Asymmetry of transatlantic traffic [Re: [e2e] congestion correlation?]

Simon Leinen simon at
Sat Jun 9 05:40:31 PDT 2001

>>>>> "ao" == Andrew Odlyzko <amo at> writes:
> [...] substantial asymmetry in the traffic load in the two
> directions.  This is true even within the US. but very noticeable on
> trans-Atlantic and trans-Pacific connections.  As an example, if you
> look at the data for JANET, the British academic and research
> network (available at <>) you will find the
> following ratio for (traffic from the US to Britain) / (Britain to
> US traffic):

>  month         ratio
> --------        ----
> March 97        1.26
> March 98        1.98
> March 99        2.05
> March 00        3.27
> March 01        2.70

Apart from the 1997 numbers this corresponds well to our measurements
(traffic between the US and SWITCH, the Swiss academic network):

month        ratio   US -> CH  CH -> US
Mar 1997      2.06     817 GB    397 GB  
Mar 1998      2.35    1405 GB    597 GB  
Mar 1999      2.09    3150 GB   1508 GB  
Mar 2000      3.00    5961 GB   1984 GB  
Mar 2001      2.36   10877 GB   4614 GB  

> (An increase in this ratio also held true for some other links in
> the late 1990s, and I am watching with interest whether it will
> reverse course and shrink, as the ratio for JANET may be doing.)

Some wild guesses about reasons why the level of asymmetry changes...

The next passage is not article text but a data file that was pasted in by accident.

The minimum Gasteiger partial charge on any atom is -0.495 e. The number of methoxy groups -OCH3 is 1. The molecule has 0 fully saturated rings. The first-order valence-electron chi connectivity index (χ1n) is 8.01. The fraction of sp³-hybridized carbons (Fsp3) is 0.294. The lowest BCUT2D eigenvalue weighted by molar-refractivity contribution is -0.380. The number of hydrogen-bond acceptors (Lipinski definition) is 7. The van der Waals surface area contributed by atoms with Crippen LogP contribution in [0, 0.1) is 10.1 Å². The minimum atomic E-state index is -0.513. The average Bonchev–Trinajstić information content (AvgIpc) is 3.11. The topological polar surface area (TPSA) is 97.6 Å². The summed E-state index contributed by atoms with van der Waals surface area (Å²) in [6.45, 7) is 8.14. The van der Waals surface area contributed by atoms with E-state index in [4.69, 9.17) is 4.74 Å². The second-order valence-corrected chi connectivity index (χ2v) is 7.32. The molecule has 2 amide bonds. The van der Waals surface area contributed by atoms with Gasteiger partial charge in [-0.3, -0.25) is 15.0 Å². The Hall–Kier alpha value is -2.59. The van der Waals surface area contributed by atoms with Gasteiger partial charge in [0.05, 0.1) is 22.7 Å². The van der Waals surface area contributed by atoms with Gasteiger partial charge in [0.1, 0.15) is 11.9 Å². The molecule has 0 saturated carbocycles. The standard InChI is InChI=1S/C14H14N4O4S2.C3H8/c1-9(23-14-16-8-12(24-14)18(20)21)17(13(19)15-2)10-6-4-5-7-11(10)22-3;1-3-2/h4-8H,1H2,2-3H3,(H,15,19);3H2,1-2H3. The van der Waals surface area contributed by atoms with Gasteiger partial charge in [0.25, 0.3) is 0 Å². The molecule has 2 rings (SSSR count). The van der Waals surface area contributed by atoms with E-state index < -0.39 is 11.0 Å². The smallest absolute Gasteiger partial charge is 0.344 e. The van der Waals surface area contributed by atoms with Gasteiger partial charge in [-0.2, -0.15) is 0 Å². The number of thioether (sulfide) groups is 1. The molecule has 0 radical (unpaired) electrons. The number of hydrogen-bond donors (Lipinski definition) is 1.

At least in our case, most of the data is "content" from the US
requested from users within our customers (universities).  Somehow
there's always more of this going US->Europe than the other way, I
won't speculate why this is the case.

Anyway, when a transatlantic link is congested (in the US->Europe
direction during office hours in Europe), then this will limit the
amount of US->Europe traffic, but the Europe->US traffic will not
decrease much.  So a lower ratio may just reflect a more congested
link.  Thanks to a huge decay of prices for transatlantic capacity
over the last years, many European networks were able to get out of
the permanently-congested-during-daytime situation recently, which has
caused the ratio to increase.

If the ratio is coming back down now, this may be driven by
applications such as Napster and Gnutella, which contribute more and
more traffic (in absolute and relative terms), and which seem to
exhibit more symmetric traffic patterns than Web access.

> Capacities are generally completely symmetric.  This is true 
> throughout the telecom world (except for newer technologies
> at the edges, like DSL, cable modems, and satellite data), a
> legacy of the voice telephony world.  (Frame Relay offers 
> customers the option of asking for asymmetric PVCs, but this
> is just how the capacity is sold, as the Frame links themselves
> are symmetric.)  In my Globecom '99 paper I used this as an
> argument against QoS:  Basically the reasoning was that with 
> far less effort than is going into developing and deploying
> QoS, one could develop a transport infrastructure that would
> take advantage of the asymmetries in traffic patterns, which
> tend to persist for extended periods of time, and that this
> would provide at least as much of a gain in performance.

I find this argument quite convincing.

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